Florida should not sanitize history to eliminate the distasteful
Thought Police aim to keep Florida classrooms toeing the party line on US history. The governor and his education commissioner want strict guidelines that match their views. Certainly, no liberal ideas will be heard.
Their primary aim is to block concepts that examine race issues in US history. Since much of this nation’s economy rested on unpaid labor from Black slaves before the Civil War – which was itself a race issue – and deep ethnic divisions remain, that’s going to be quite a distortion. But the governor and his education commissioner seem up to it.
On Friday, the “Thought Police Chief,” Gov. Ron DeSantis, said he had urged the State Board of Education to create new guidelines for teaching US history – a new sanitized history.
The board on June 10 is to consider ordering teachers not to “define American history as something other than the creation of a new nation based largely on the universal principles stated in the Declaration of Independence.”
Now, while I agree with those principles and you probably do too, they are hardly universal principles. If they were universal, every nation on earth would abide by them and there would be no Thought Police. I wish there were universal agreement, but wishing does not make it so and students should not be told only that it is so.
When the Declaration of Independence was written, “universal” in this nation meant white, educated, male adult landowners. Women, Blacks and Native Americans then were second- and third-class Americans. That’s a shameful reality that no educational system should gloss over. It is a key part of what formed this nation. We should not rewrite history to eliminate the distasteful.
Yet the governor and “Thought Police Lieutenant” Richard Corcoran, whose day job is state education commissioner, aim to be sure that teachers do not “indoctrinate or persuade students to a particular point of view” that is inconsistent with state standards. Teachers must be monitored, Mr. Corcoran said: “You have to police them on a daily basis” to make them stick to the historic gospel of standards handed down from on high – “on high” meaning from the state.
History “needs to be taught accurately, it needs to be taught in a fact-based way that is not an ideological-based way,” said Thought Police Chief DeSantis. “If we have to play whack-a-mole* all over the state stopping this critical race theory, we will do it.” In other words, the only ideology should be his ideology. Whack down the rest.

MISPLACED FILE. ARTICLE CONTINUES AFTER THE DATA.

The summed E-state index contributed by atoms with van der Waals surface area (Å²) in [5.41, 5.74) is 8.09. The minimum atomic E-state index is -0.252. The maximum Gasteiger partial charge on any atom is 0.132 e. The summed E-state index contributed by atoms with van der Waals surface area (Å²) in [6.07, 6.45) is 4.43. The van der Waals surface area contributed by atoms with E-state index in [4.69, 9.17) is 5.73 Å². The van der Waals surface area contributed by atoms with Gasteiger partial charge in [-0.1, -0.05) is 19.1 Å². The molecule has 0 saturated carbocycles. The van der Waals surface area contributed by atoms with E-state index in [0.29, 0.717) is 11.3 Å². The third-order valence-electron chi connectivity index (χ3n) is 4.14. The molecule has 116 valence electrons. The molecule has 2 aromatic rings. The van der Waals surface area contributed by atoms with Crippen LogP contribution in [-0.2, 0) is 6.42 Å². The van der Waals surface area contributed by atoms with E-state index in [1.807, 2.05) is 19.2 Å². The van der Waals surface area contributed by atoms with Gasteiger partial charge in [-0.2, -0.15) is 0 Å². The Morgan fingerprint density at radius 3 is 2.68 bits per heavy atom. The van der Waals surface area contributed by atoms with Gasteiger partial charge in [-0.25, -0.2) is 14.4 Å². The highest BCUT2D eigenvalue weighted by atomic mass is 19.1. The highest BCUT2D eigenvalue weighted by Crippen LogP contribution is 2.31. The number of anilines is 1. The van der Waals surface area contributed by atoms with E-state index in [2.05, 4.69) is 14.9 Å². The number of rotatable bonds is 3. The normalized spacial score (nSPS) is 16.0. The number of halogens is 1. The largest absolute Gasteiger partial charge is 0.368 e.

Said Lieutenant Corcoran, “you can’t indoctrinate students with stuff that’s not based on our standards.” It’s fine of course to indoctrinate them with stuff that the Chief and the Lieutenant favor – that, in fact, is the whole idea.
The problem, Lieutenant Corcoran says, starts in school books. “The publishers are just infested with liberals,” he told a college audience in Michigan last week. “And so we would have to say to them in our bid specs [for textbooks] we are not going to approve your bid unless… a certain percent of our reading list has to be in your text.” Translated: let’s just infest the publishers with conservative ideas, which are the only truth.
Apart from the peril of having Florida officials become the only true voice of history based solely on state economic clout and pressure on teachers, another major problem lurks: if you tell teens there is only one way to think, you risk raising an army of Floridians who accept blindly what leaders tell them and just obey orders.
This formula has failed before. Why would Florida follow the educational path of the Soviet Union, Castro’s Cuba and Nazi Germany, right down to control over what students read? Are those the dictatorships our state admires? Leaders would deny it. So why are they mimicking dictators?
Another state also dictated what “truth” students must learn. Tennessee fined and fired a teacher who didn’t follow a law that educators must not contradict literal words of the Bible.
In 1925, John Scopes taught about evolution, which is today a basis of science. Had Tennessee’s Thought Police prevailed, geology could not reveal fossils as being 10,000 years old – in fact, virtually every science would be constrained. Tennessee’s Thought Police were wrong and the world laughed at them.
When law limits knowledge humanity loses, because time and again what we thought was true changed.
Do we want Florida’s leaders giving us the US history equivalent of “man cannot fly” or “the sun revolves around the earth” or “the earth is flat,” or is Florida smart enough to accept that what we today agree is correct might not be truth forever, in history as well as science?
Should all historic research stop because Thought Police have already told us all a Florida student should know? Let the nation laugh as it did at Tennessee in 1925. Let our students lag behind and universities everywhere take note.
Either that, or pray that the State Board of Education has the brains and courage to put the Thought Police in their place, which is far from the classroom. As this state lures tech executives from educated cities around the nation, it’s pitiful to tell them our students learn history by the whack-a-mole method.
*Whack-a-Mole is a children’s game in which players use a mallet to hit toy moles, which appear at random, back into their holes. Oxford Languages says the term is “used with reference to a situation in which attempts to solve a problem are piecemeal or superficial, resulting only in temporary or minor improvement.”